Here we demonstrate the spontaneous and sustained expression of COX-2 and the resultant production of abundant PGE2 by LP cells in the absence of a known exogenous stimulus. The spontaneous production of COX-2-dependent PGE2 is a unique property of the LP when compared with other lymphoid compartments, including intestinal lymphoid compartments exposed to identical or nearly identical luminal stimuli. We have observed a modest number of COX-2-expressing cells in the subepithelial dome of the PP by immunohistochemistry (our unpublished observations). This observation could explain the low levels of COX-2 expression and PGE2 production seen in PP (Fig. 2). In addition, the pattern of COX-2 expression in the LP contrasts with the majority of published descriptions of COX-2 expression in other organs, which demonstrate inducible and transient expression in response to an exogenous stimulus.

To better understand a potential role for the spontaneous and continuous expression of COX-2 by LP stromal cells, we examined the profile of COX-dependent AA metabolites produced by these cells. Here we demonstrate that the predominant COX-dependent AA metabolite is PGE2, and its production is overwhelmingly COX-2-dependent. Other COX-dependent AA metabolites (PGF, 6-keto PGF, TXB2, and PGD2) were also produced in a COX-2-dependent manner but in more modest amounts. This finding, taken in the context of the previously described immunomodulatory roles of PGE2, suggests that a function of these stromal cells may be to contribute to the immunologic hyporesponsiveness of the intestinal immune response.

Given the specialized microenvironment in which LP cells reside, it is intriguing to hypothesize that agents such as LPS or other bacterial products may play a role in the development or expression of this unique phenotype. In this study, we demonstrate that neither bacterial flora nor conventional LPS signaling through the Toll-like receptor 4 are required for the development of small intestine LP cells with this phenotype. In contrast, signaling via Toll-like receptor 4 is required to induce COX-2 expression in peritoneal macrophages in response to LPS (Table II). We also document that other proinflammatory stimuli known to induce COX-2 expression are not essential for the development or expression of this phenotype. It is possible that the lack of individual proinflammatory stimuli in the knockout mice may not lead to loss of PGE2 production due to a redundancy in the inflammatory stimuli inducing COX-2 in this system. However, we further demonstrate that small intestine LP cells do not produce a soluble factor with the ability to induce COX-2-dependent PGE2 production in resident peritoneal macrophages, suggesting that if redundant stimuli are responsible for the COX-2 expression in this system, they are not the typical inflammatory mediators known to induce COX-2 in peritoneal macrophages. Together, these findings suggest that the abundant PGE2 production by these LP cells does not represent an acute and transient response to an inflammatory or secreted stimulus.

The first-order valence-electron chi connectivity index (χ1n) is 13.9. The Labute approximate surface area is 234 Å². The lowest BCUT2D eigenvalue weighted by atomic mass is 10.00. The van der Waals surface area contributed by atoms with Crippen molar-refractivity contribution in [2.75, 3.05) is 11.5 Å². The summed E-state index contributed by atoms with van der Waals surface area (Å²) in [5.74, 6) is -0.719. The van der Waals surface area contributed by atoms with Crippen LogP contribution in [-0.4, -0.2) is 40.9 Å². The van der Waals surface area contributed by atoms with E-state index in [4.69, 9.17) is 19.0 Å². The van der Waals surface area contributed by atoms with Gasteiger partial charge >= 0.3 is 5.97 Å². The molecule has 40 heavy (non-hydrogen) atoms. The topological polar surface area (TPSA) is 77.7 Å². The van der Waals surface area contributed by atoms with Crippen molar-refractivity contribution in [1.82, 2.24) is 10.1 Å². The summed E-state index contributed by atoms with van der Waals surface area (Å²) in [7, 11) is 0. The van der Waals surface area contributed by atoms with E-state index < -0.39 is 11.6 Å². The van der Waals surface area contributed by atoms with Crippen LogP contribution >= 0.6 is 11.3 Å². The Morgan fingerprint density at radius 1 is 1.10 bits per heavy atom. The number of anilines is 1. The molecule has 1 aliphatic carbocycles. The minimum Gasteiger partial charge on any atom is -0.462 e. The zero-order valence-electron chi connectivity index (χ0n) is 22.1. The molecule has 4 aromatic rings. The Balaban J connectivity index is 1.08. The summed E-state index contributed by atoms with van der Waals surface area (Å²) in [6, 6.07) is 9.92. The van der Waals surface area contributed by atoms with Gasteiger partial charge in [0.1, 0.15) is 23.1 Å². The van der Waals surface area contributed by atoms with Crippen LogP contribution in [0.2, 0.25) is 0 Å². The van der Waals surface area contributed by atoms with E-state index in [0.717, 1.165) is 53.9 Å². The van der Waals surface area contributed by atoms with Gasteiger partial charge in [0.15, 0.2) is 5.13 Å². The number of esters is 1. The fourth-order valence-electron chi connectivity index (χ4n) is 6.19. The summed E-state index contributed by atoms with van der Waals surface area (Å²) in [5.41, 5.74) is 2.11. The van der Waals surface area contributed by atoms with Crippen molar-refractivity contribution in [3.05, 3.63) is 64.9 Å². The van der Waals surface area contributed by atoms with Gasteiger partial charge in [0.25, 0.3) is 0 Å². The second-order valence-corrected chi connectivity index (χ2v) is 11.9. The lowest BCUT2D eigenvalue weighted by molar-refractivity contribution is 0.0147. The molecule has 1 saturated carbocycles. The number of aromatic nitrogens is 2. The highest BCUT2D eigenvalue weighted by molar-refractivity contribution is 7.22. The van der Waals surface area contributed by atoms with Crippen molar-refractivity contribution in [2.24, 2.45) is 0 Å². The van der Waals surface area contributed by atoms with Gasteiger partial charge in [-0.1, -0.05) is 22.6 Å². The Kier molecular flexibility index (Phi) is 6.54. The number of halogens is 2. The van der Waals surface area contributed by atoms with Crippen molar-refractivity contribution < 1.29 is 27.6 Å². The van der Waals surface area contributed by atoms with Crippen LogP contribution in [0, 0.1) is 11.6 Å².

We have shown that the basal production of COX-2-dependent PGE2 in the small intestine LP is a phenotype of non-bone marrow-derived stromal cells. These COX-2-expressing stromal cells are preferentially located near the tips of the villi and in the proximal small intestine (our unpublished observations). Based on the location of these stromal cells in the villi, their lack of α-smooth muscle actin expression by immunohistochemistry of the small intestine, and their spontaneous expression of COX-2, these cells do not resemble previously described intestinal myofibroblasts (28, 29, 45, 46).

Multiple studies have documented a tolerant phenotype of LP lymphocytes in response to antigenic stimuli. This phenotype is manifest by decreased production of proinflammatory cytokines, increased production of immunomodulatory cytokines, and predominance of immunoregulatory Th cell subsets. Given previous descriptions of the ability of PGE2 to blunt the production of proinflammatory cytokines, enhance the production of immunomodulatory cytokines, and favor the development of immunomodulatory Th cell subsets, it is intriguing to postulate that a factor in the development of the immunological tolerance in the intestine is the production of PGE2 by resident stromal cells in the LP. In this context, it is logical that the production of PGE2 would be continuous and the source would be a cell that is intrinsic to the intestine and located adjacent to responding lymphocytes. These resident cells, through their production of AA metabolites, could help dictate the tone of the intestinal immune response produced by circulating lymphocytes and monocytes.